The Jakarta Post
Indonesia’s most productive coal miner PT Bumi Resources has lowered its sales target for 2020 after its profits dipped into the negative in the first quarter this year, amid continued global market pressures.
The publicly listed firm aims to sell up to 90 million tons of coal this year, down from an initial target of 93 million tons, the firm’s corporate secretary Dileep Srivastava told The Jakarta Post on Tuesday.
The lower sales target follows weakening coal prices and demand, particularly from partially-locked down India, Indonesia’s second largest coal buyer.
“The effects of the [COVID-19] pandemic continue to be felt, impacting prices and demand in some of our markets,” Srivastava said in an official statement on Monday.
The miner’s coal sales volume rose 3 percent to 21.5 million tons in the first quarter, but higher sales were offset by a 6 percent drop in prices to US$49 per ton, said Srivastava. Prior to the pandemic, Bumi expected coal prices to remain between $51 and $53 per ton.
Bumi booked a $35.1 million loss in this year’s first quarter, down from $48.5 million in profit in the same period last year, the company’s latest financial report shows.
To alleviate the impacts of the pandemic, Bumi is also looking into metal mining and chemical production.
Through subsidiary PT Bumi Resources Minerals (BRMS), the company plans to intensify its gold mining in Palu, Central Sulawesi, and zinc mining in Dairi, North Sumatra, starting next year, according to Srivastava.
The firm also plans to become one of the coal suppliers to a multi-billion dollar coal-to-methanol processing plant in East Kalimantan. Methanol is commonly used in biodiesel production.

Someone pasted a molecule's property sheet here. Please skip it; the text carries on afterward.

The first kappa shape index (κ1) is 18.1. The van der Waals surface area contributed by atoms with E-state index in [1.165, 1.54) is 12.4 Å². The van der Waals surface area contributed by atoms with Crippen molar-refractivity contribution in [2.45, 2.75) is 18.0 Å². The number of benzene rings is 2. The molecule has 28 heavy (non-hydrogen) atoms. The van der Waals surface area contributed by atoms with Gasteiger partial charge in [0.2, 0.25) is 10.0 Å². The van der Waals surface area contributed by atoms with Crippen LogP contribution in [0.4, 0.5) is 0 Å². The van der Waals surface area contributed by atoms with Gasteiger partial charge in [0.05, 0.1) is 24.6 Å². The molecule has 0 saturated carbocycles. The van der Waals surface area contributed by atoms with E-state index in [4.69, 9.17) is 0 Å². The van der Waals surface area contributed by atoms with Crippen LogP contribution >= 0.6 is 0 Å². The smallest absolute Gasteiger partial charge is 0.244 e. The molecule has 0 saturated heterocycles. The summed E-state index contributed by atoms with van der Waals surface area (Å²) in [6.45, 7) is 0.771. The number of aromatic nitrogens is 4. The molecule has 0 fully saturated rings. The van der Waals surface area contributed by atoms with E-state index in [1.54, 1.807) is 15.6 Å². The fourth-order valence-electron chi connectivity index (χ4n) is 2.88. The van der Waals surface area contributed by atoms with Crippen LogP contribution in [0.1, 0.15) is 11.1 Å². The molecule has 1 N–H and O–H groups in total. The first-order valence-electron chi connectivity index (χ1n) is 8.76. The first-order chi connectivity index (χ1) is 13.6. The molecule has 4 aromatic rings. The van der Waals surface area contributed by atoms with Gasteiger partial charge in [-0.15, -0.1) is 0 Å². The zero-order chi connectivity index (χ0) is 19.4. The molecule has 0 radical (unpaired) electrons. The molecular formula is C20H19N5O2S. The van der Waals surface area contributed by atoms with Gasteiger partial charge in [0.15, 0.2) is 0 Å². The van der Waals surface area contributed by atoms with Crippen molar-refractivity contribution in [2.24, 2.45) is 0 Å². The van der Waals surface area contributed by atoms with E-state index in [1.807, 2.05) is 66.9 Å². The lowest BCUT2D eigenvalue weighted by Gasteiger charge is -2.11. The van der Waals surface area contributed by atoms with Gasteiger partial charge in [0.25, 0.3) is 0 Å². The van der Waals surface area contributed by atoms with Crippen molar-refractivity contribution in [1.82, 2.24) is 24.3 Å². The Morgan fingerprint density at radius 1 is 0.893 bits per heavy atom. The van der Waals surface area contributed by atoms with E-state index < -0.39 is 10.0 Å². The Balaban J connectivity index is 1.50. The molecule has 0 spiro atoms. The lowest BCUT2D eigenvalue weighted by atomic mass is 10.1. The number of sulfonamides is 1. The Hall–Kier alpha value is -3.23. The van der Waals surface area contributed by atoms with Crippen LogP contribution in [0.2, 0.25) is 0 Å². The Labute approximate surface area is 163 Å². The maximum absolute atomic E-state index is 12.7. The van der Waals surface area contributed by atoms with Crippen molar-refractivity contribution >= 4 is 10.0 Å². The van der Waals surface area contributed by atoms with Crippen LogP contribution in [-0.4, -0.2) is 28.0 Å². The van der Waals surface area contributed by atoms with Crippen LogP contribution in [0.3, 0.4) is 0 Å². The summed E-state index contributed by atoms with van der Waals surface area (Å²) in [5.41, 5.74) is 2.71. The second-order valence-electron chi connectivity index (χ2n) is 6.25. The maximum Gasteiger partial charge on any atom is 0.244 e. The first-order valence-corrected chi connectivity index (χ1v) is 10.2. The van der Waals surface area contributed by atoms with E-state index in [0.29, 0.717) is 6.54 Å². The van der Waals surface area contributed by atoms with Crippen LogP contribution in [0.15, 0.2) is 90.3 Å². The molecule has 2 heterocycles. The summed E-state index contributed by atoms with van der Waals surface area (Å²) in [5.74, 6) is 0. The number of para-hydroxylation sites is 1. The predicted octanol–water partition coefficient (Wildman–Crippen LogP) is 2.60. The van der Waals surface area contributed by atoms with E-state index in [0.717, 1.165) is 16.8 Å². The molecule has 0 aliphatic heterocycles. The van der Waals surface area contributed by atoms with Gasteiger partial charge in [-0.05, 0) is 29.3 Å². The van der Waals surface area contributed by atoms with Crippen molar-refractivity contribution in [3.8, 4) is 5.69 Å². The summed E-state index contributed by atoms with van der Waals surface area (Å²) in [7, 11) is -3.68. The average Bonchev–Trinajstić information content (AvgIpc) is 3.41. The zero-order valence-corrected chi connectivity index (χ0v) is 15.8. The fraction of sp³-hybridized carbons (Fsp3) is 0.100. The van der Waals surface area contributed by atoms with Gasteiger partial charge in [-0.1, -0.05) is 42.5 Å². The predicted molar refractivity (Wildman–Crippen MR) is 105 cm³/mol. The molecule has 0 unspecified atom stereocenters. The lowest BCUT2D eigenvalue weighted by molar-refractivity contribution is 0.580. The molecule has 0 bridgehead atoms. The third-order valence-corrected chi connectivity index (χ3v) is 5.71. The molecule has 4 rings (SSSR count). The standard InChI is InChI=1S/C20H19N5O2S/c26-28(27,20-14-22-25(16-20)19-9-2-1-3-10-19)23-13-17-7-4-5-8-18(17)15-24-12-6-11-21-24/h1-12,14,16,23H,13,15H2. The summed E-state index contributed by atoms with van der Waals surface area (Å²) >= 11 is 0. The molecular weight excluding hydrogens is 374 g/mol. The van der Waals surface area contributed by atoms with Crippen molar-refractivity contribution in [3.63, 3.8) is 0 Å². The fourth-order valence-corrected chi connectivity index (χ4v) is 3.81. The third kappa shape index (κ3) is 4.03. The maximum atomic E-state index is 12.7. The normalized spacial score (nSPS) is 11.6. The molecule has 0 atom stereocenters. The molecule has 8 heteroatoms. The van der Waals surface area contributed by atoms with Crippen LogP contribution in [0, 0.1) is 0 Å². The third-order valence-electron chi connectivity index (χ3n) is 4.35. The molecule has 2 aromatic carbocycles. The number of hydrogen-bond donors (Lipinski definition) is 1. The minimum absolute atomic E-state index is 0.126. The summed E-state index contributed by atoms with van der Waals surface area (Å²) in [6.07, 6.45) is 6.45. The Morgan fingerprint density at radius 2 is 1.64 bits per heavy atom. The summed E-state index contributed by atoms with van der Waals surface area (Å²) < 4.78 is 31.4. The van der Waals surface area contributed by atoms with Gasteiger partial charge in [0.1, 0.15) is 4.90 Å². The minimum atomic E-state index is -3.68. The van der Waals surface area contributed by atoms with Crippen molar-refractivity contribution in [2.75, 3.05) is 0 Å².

The plant, being developed by affiliated financing firm Bakrie Capital Indonesia (BCI), is estimated to require 6 million tons of coal each year once operational in 2024.
“There is strong momentum for this project, which will produce high-value methanol from abundant, low-value coal reserves,” said BCI chief executive officer Adika Nuraga Bakrie, in a joint statement on May 15.
Developing downstream mining industries is part of the government’s vision to capitalize on Indonesia’s underground wealth.
The government, through the new Mining Law, even plans to guarantee mining permit extensions for coal miners that develop downstream operations.
Bumi recorded a 97 percent drop in profit last year, one of the steepest among coal miners publicly listed on the Indonesia Stock Exchange (IDX).
The company’s profits this year were also pinched by rising production costs, as the company raised its strip ratio – the volume of waste material removed to obtain a given volume of coal – to produce higher quality coal.
Production costs rose 38 percent year-on-year (yoy) to $238.17 million in the first quarter.
Raising its strip ratio contrasts with Bumi’s competitors PT Adaro Energy and PT Bukit Asam, Indonesia’s first and second most profitable coal miners last year, which lowered their strip ratios to cut costs.